- Associated Press - Thursday, September 9, 2010

After a regional airliner crashed in western New York a year and a half ago, killing 50 people, the Obama administration promised swift action to prevent similar tragedies. High on the list: new rules governing the number of hours pilots may work in order to prevent tired flight crews from making fatal errors.

Transportation Secretary Ray LaHood wrote in June 2009 that the Federal Aviation Administration was in a hurry and wouldn’t wait for Congress “to add mandatory layers to airline safety,” or for crash investigators to complete their work, “because air passengers deserve action. And, they deserve it now.”

It’s taken 15 months and a half-dozen missed deadlines, but the FAA is finally about to propose new regulations on how many hours airlines can schedule pilots to be on duty or in the cockpit. A draft was submitted to the White House Office of Management and Budget for review last week, and a proposed rule is likely to be published within days, industry officials said. They spoke on the condition of anonymity because they weren’t authorized to address the issue publicly. A House hearing on the proposal is scheduled for next week.

Even when the new rules are proposed, it will likely be months - possibly even a year or longer - before they take effect. Pilot unions and relatives of crash victims who have been campaigning for the new rules said they’re troubled by the lengthy process when safety is at stake.

“You can’t be anything but concerned about the delays. This is supposedly [Federal Aviation Administration chief] Randy Babbitt’s number-one priority and something there has been a crying need for decades now,” said Kevin Kuwik, a spokesman for relatives of the victims of Continental Connection Flight 3407, which crashed near Buffalo in February 2009. An NTSB investigation found that both pilots on the flight were probably experiencing fatigue, although that wasn’t a direct cause of the accident.

At a private meeting with White House officials in June, relatives were assured the issue is a priority, he said.

Transportation and FAA officials declined to discuss the reason for the delays. Transportation Department spokeswoman Olivia Alair said only, “We are working as quickly as possible to get the proposal out for comment.”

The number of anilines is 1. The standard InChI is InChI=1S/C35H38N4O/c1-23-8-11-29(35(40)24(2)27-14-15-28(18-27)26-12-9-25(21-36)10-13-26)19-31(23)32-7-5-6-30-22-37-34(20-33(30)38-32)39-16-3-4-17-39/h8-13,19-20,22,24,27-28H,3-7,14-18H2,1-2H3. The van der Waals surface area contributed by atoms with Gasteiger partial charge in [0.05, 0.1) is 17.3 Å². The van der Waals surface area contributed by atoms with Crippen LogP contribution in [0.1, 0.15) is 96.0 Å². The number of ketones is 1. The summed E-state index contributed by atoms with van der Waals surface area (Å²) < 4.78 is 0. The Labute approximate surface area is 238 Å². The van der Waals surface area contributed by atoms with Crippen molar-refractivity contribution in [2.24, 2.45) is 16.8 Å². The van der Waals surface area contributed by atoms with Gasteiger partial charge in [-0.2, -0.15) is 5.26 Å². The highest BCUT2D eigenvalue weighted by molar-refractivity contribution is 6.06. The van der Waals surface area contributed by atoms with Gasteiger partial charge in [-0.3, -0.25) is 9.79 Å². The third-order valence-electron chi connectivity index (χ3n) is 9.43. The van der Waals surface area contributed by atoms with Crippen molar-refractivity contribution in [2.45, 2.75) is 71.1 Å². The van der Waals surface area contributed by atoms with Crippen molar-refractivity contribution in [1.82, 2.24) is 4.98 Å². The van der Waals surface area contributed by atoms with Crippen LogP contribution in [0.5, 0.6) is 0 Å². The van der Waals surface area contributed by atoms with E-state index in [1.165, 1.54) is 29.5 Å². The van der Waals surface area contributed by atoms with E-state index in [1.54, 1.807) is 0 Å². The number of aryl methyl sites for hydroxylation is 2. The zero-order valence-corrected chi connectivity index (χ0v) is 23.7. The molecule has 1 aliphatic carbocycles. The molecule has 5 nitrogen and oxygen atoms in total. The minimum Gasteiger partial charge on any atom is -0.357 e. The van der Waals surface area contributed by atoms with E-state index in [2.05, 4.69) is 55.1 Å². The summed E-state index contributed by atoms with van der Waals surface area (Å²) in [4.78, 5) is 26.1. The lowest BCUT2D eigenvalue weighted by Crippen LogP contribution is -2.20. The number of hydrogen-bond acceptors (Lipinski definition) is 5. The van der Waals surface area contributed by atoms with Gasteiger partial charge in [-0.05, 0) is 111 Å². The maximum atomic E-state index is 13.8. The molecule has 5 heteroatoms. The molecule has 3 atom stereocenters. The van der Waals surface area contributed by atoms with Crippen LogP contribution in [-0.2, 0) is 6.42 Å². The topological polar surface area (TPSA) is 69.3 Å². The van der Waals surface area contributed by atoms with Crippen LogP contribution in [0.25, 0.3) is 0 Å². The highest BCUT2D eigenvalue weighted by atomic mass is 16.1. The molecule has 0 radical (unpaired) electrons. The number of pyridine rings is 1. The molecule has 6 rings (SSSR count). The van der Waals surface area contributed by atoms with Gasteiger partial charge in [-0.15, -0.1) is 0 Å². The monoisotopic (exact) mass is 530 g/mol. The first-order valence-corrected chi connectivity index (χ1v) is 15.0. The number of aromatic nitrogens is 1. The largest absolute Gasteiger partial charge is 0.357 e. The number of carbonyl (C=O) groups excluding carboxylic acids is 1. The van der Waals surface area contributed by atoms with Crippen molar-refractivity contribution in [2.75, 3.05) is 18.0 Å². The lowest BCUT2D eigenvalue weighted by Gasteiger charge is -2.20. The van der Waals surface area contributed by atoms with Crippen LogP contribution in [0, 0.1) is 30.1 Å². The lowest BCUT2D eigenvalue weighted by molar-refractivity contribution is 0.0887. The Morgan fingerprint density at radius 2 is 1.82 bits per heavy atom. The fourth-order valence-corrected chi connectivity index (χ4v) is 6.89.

Lawmakers, industry officials and union leaders familiar with the process say the difficulty is in demonstrating that the safety benefits of stricter rules on flight hours - lives saved and injuries avoided - would outweigh the cost of the rules to the struggling airline industry. Depending upon how they are written, new regulations could cost industry billions of dollars during the next decade.

The result, these insiders say, has been lengthy back-and-forth comment between the government and the industry.

Officials at airline trade associations say they haven’t been lobbying to block or delay new regulations. But the cost estimates that the airline industry has supplied the government amount to a kind of lobbying, said House Transportation and Infrastructure Committee Chairman James L. Oberstar, Minnesota Democrat.

“I know for sure they are using the rule-making process to make their case,” said Mr. Oberstar, who has talked privately with Mr. Babbitt about the situation. He said one reason for the delay is that the FAA has been trying to “bullet-proof” the proposal against possible challenges.

“The companies don’t want any change that will cost them 10 cents,” Mr. Oberstar said. “That’s what it all comes down to.”

Tom Hendricks, vice president for the Air Transport Association, an organization of major air carriers, said he hasn’t seen either a draft proposal or cost estimates from the FAA. But he added, “We’re always very concerned about added costs without a demonstrable safety benefit.”

Current rules say pilots can be scheduled for up to 16 hours on duty which means being at work, ready to fly and up to eight hours of actual flight time in a 24-hour period, with a minimum of eight hours for rest in between.

The rules don’t take into account that it can be more tiring for regional airline pilots to fly five or six short legs in six hours than it is for a pilot with a major airline to fly eight hours across the Atlantic to Europe, say, with only one takeoff and landing. Takeoffs and landings are usually the most strenuous aspects of flying.